HOSE MUSICIANS who sing for Masses following the 1974 Graduale Romanum will sing Alleluia Ego sum Pastor bonus tomorrow, for Good Shepherd Sunday. This alleluia was not sung this year by those choirs following the 1962 calendar, since the Sunday was replaced by the feast of St. Joseph the Worker. In some of its melismata, this melody has a recurring feature that is extremely rare: a horizontal episema over a non-ictic note, shown in the boxes below:
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Doesn’t this seem like a needless complication of a simple melody? You may have good reason to ignore the Solesmes markings. These various dots and lines form no part of the official Editio Vaticana, and they are out of favor among semiologists and mensuralists as well. What is the point of all these ictus and episemata then? If you want to know why I think the Solesmes theory is worth your consideration, you should come to the Sacred Music Symposium. For the moment, let’s just assume that your choir is trying to follow the Solesmes system (since many people still sing from these editions). What are we to make of this strange notation? In this post, I will try to give a musically satisfying answer to this question.
Most of the time, the horizontal episema aligns with the rhythmic ictus. It seems natural that the F of the last clivis get both the length (as indicated by the episema) and the rhythmic ictus, to avoid a sense of syncopation. In that case, both notes of the clivis would be ictic and long, so why is the music written the way it is, rather than as shown below?
Let’s analyze this alternative version from the perspective of rhythm. This passage consists of three neumes, each of which contains multiple composite pulses or beats. Remember that these “beats,” which the Solesmes method marks with the ictus, have nothing of emphasis about them, but are merely a way to organize the melody mentally. The beats (and the ictus) should never be heard by the listener. The first neume is a pes subbipunctis containing three triplex composite pulses (arsis–thesis–thesis). The second is a scandicus subbipunctis containing a duplex composite pulse followed by a triplex composite pulse. The second ictus falls naturally on the virga that is the melodic climax of this neume. The third neume is a clivis, in which both notes receive the dot of the mora vocis. The first and third neumes are rhythmic neumes (that is, they are self-contained, with final notes featuring the mora vocis), while the second neume links to the third by juxtaposition. This version is simpler and in fact more in line with the official rhythm of the Editio Vaticana, but it also gives (to my ear) too much weight to the final cadence. Dom Mocquereau suggests that such cadences (two double-length notes on a podatus or clivis) are reserved for larger phrase units, but they do occasionally occur in small phrases: see Alleluia Non vos relinquam.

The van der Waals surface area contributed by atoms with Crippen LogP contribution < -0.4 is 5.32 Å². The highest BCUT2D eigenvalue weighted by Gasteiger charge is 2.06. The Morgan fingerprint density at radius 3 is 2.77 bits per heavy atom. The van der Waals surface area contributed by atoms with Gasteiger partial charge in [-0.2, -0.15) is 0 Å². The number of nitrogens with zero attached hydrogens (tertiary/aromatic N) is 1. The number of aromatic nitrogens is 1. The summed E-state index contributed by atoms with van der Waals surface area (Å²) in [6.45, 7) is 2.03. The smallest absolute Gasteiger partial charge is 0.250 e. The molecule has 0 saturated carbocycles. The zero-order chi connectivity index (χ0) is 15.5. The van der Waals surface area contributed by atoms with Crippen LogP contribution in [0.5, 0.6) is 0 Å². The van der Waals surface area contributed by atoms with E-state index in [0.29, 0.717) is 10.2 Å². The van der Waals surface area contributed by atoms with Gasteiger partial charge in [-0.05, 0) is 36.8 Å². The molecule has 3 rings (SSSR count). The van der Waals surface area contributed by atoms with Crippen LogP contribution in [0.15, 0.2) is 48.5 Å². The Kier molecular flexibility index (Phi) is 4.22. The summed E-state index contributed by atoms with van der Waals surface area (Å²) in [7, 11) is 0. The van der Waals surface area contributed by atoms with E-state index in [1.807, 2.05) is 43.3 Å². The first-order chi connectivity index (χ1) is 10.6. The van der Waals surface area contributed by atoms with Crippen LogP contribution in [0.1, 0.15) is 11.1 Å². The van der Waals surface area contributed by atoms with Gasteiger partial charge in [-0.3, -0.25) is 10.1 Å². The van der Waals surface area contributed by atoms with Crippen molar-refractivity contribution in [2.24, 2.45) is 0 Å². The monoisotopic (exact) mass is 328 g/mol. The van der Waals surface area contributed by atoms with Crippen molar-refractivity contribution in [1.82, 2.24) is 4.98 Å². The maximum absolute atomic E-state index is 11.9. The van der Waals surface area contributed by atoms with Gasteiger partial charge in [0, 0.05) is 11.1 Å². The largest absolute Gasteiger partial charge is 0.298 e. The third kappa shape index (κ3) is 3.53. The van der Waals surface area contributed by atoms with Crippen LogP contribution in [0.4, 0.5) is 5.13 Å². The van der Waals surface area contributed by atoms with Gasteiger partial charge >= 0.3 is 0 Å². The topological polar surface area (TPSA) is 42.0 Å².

The Solesmes version of this passage has a bit more nuance and interest. To see what I mean, consider the melody as given in the Solesmes books, but this time imagine it without the horizontal episema:
Mocquereau marks the ictus on the last diamond-shaped note because of a notation in the St. Gall manuscripts, since in at least one source of this figure this note is shown as a tractulus rather than a punctum. Such an interpretation will surely run afoul of the work of more recent semiologists. Let’s ignore the question of historicity for the moment and just consider the text in front of us. The effect of this ictus mark is to change the way the second neume connects to the third. Now these neumes are joined by linking rather than mere juxtaposition, and they form a larger compound rhythm (arsis–arsis–thesis–thesis). This is a very satisfying group to sing, with a slight acceleration toward the climactic virga and a gentle relaxation thereafter.
Once you are used to singing it this way, add the episema back in, remembering that it does not amount to a doubling of the note value, but gives a certain shade of nuance or emphasis to this note.
Now the F at the beginning of the last clivis does not feel like the goal of the melody, as it invariably did in our alternative version. Rather, its off-ictic character means that it has a certain slight liveliness, but its off-beat placement means that it is merely a slight interruption of the modal melodic motion from E to D. It is like a somewhat emphasized escape tone, to put it in modern terms.
None of this analysis is necessary to singing this chant beautifully. But if you choose to adopt the Solesmes approach, such detailed work can only improve your singing of it, as it makes us attend to the shape of the phrase as a whole. We do not want to fall into the fault of blindly doubling every episema, treating all the long notes as the same. To me, this kind of nuance is particularly fruitful, especially when we remember to put it in spiritual terms. The schola will sing this little rhythmic figure some eight times over the course of the chant (alleluia, twice in the verse, repetition of alleluia), and in each case the figure occurs in a part of the melody that lies beyond words, in the pure “singing with jubilation” that is the hallmark of the alleluiatic verses. Without the word accent to guide us, this quirky Solesmes rhythm gives us something on which to hang our jubilation.